As my popular column for Đại Dân Tộc frequently criticized the government and the Americans, I once received a letter from an anonymous reader from the “liberated zone” (communist controlled areas) with attempt to recruit me to “serve the revolution.” I gave it to the publisher. 

Some of those secret agents were among my friends. Vũ Hạnh was a well known writer who supported the communists and was arrested. But he was freed after the journalist unions, the Vietnam Pen Club and other writer organizations protested to the government.

After 1975, some of these agents were publicly recognized and rewarded by the communist party. For example, Nguyễn Văn Hiếu, aka Khải Minh, who was in charge of intellectuals in SàiGòn from 1949 to 1957, worked for Tiếng Chuông, one of the best-selling newspapers since 1954 until 1975. Also Thành Hương at Dân Chủ of Vũ Ngọc Các, Châu Dương at Ngôn Luận of Hồ Anh, later were revealed as communist agents although all the owners had been well known as anti-communists. Some newspapers inadvertently hired communist agents as managing editors, like Sàigòn Mai of Ngô Quân with Ty Ca, Thời Luận of Nghiêm Xuân Thiện with Ký Ninh (5)

Number of Newspapers, magazines companies and circulation numbers

Newspapers in South Vietnam were distributed mostly in the cities, where the literacy rate approached 90%. In 1945 the literacy rate in Vietnam was only 5%. In 1954, the RVN with 12 million people, the number improved and was about 50%. 

In 1957, according to Chỉ Đạo magazine, there were about 200 printed magazines, newspapers and newsletters published by the government. These publications were circulated through the official network of the government and could have reached the rural areas. Private and commercial papers could not be distributed to far away villages and hamlets because the costs were too high during a time of war.

In the cities, the number of newspapers in South Vietnam went up and down due to changing political landscape. When President Ngô Đình Diệm took over the power from the French regime in 1954, there were more than a dozen newspapers in SàiGòn and a few more in Huế, the ancient capital. Some of them were then shut down, some publishers and owners were put in jail, if they were considered as either pro-communist or anti Diệm. But most journalists kept working for other news outlets.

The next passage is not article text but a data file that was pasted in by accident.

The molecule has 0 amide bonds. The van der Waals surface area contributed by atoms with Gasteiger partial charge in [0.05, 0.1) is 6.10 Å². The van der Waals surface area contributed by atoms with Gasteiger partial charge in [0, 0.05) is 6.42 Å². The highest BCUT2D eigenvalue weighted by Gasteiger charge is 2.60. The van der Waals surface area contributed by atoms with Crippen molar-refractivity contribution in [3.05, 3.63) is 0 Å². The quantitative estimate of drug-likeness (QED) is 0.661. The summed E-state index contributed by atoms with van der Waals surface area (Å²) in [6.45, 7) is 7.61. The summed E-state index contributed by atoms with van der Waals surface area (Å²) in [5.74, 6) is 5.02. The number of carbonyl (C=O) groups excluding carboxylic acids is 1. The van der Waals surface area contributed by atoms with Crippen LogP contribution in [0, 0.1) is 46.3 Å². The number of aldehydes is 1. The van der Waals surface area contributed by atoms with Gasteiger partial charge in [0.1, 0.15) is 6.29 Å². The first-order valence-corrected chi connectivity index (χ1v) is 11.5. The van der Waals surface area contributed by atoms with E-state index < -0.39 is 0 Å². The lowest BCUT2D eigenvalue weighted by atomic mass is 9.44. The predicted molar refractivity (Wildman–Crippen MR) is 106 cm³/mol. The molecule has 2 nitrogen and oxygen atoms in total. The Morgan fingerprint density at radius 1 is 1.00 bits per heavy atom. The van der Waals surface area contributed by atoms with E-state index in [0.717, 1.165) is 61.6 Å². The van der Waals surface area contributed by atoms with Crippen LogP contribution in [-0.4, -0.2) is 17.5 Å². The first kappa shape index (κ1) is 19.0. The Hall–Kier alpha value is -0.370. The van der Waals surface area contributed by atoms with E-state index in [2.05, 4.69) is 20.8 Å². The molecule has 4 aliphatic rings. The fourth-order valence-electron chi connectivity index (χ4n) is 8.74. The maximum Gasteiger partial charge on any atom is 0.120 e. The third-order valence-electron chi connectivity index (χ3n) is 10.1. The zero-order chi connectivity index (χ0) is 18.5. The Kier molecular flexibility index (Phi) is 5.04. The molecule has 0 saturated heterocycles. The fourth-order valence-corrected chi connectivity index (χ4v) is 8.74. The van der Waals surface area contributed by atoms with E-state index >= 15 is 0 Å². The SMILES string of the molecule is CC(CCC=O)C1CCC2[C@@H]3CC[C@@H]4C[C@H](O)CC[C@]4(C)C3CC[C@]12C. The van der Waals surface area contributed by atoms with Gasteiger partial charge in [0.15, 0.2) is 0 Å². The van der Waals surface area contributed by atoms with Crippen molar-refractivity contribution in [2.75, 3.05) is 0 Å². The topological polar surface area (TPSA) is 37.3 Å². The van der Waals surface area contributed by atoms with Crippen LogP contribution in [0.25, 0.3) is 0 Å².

In 1961 there were 16 daily newspapers in SàiGòn, and in 1963, the last year of the Diem regime, there were 30. (6)After Diem was assassinated on November 1st, 1963, some newspapers were attacked by the mob as they were viewed as pro-Diem. After the “revolution” the number of daily newspapers increased to 91 in 1964, but declined to 47 in 1965.(7) when the military rule was consolidated. Under President NguyễnVănThiệu (1966-1975), however, the control of the press was more relaxed, the number of newspapers in Sài Gòn was increased again, from 60 in 1968 to 72 in 1972.

Political life was also improved under Thiệu, in 1965, 66 there were 22 political parties registered officially; many of them published their own magazines or bulletins. At least two newspapers, Hành Động (Action) and Thân Dân (Populist) were published by two branches of the Vietnamese Nationalist Party; both didn’t last long in a competitive market for lack of readership.

In 1955, SàiGòn, with a population of about a million, an average newspaper like Lẽ Sống printed from 15,000 to 17,000 copies a day. Saigon Mới had the highest circulation, from 50,000 to 70,000 copies a day. (8). The most popular newspaper at that time was Thần Chung, in the 1950’s each day it printed 100,000 copies, by 10 printing machines during 5 hours in the evening, to be distributed to many cities and provinces in South Vietnam.(9) Thần Chung was shut down by the Diem government.

In 1975, I wrote a popular column for Đại Dân Tộc Daily, the owner was very proud when its circulation reached the number of 100,000 for some days. Most of the time I criticized the government officials, in an obliqued and humorous way that made people laugh. The publisher of Đại Dân Tộc was a member of the Lower House of Congress, in opposition to the government. He encouraged me to write freely, under a pen name, Vương Hữu Bột. He promised that if the government took the writer and the paper to court he would say that he himself was Vương Hữu Bột. As he was a House member, he would be safe!

The number of weekly and monthly magazines increased from 93 to 148 from 1968 to 1971. There were 2,624 books published in three years, 1961 to 1963, 546 titles were literature like novels, poems. In five years, 1967-1971, 919 of the 2,212 titles were literatures; the rest covered diverse subjects, such as Social Sciences (314), Hard Sciences (122), Technology (120), Religion (157), Philosophy (104) Linguistics (91), Arts (56). In 1971, the publishing industry consumed 25,080 tons of printed papers, that volume increased to 48,581 tons in 1972.